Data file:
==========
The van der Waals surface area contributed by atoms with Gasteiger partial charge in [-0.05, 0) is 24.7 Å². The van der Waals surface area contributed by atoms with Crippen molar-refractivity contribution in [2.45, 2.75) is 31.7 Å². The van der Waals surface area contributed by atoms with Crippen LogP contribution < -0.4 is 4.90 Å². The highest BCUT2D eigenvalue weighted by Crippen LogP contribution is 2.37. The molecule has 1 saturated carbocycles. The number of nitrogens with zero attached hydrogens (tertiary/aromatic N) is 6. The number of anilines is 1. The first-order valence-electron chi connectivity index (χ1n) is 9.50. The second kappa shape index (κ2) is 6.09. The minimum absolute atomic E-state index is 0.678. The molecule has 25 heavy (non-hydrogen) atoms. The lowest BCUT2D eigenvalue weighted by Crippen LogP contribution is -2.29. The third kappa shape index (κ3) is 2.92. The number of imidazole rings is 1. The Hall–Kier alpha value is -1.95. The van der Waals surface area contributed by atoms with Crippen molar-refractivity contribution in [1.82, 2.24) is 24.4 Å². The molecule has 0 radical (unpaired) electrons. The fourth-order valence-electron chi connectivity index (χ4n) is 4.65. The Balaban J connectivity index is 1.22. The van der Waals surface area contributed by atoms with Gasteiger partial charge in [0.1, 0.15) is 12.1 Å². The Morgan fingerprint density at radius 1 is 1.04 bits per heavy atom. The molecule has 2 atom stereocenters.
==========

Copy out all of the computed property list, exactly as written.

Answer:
The van der Waals surface area contributed by atoms with Gasteiger partial charge in [-0.05, 0) is 24.7 Å². The van der Waals surface area contributed by atoms with Crippen molar-refractivity contribution in [2.45, 2.75) is 31.7 Å². The van der Waals surface area contributed by atoms with Crippen LogP contribution < -0.4 is 4.90 Å². The highest BCUT2D eigenvalue weighted by Crippen LogP contribution is 2.37. The molecule has 1 saturated carbocycles. The number of nitrogens with zero attached hydrogens (tertiary/aromatic N) is 6. The number of anilines is 1. The first-order valence-electron chi connectivity index (χ1n) is 9.50. The second kappa shape index (κ2) is 6.09. The minimum absolute atomic E-state index is 0.678. The molecule has 25 heavy (non-hydrogen) atoms. The lowest BCUT2D eigenvalue weighted by Crippen LogP contribution is -2.29. The third kappa shape index (κ3) is 2.92. The number of imidazole rings is 1. The Hall–Kier alpha value is -1.95. The van der Waals surface area contributed by atoms with Crippen molar-refractivity contribution in [1.82, 2.24) is 24.4 Å². The molecule has 0 radical (unpaired) electrons. The fourth-order valence-electron chi connectivity index (χ4n) is 4.65. The Balaban J connectivity index is 1.22. The van der Waals surface area contributed by atoms with Gasteiger partial charge in [0.1, 0.15) is 12.1 Å². The Morgan fingerprint density at radius 1 is 1.04 bits per heavy atom. The molecule has 2 atom stereocenters.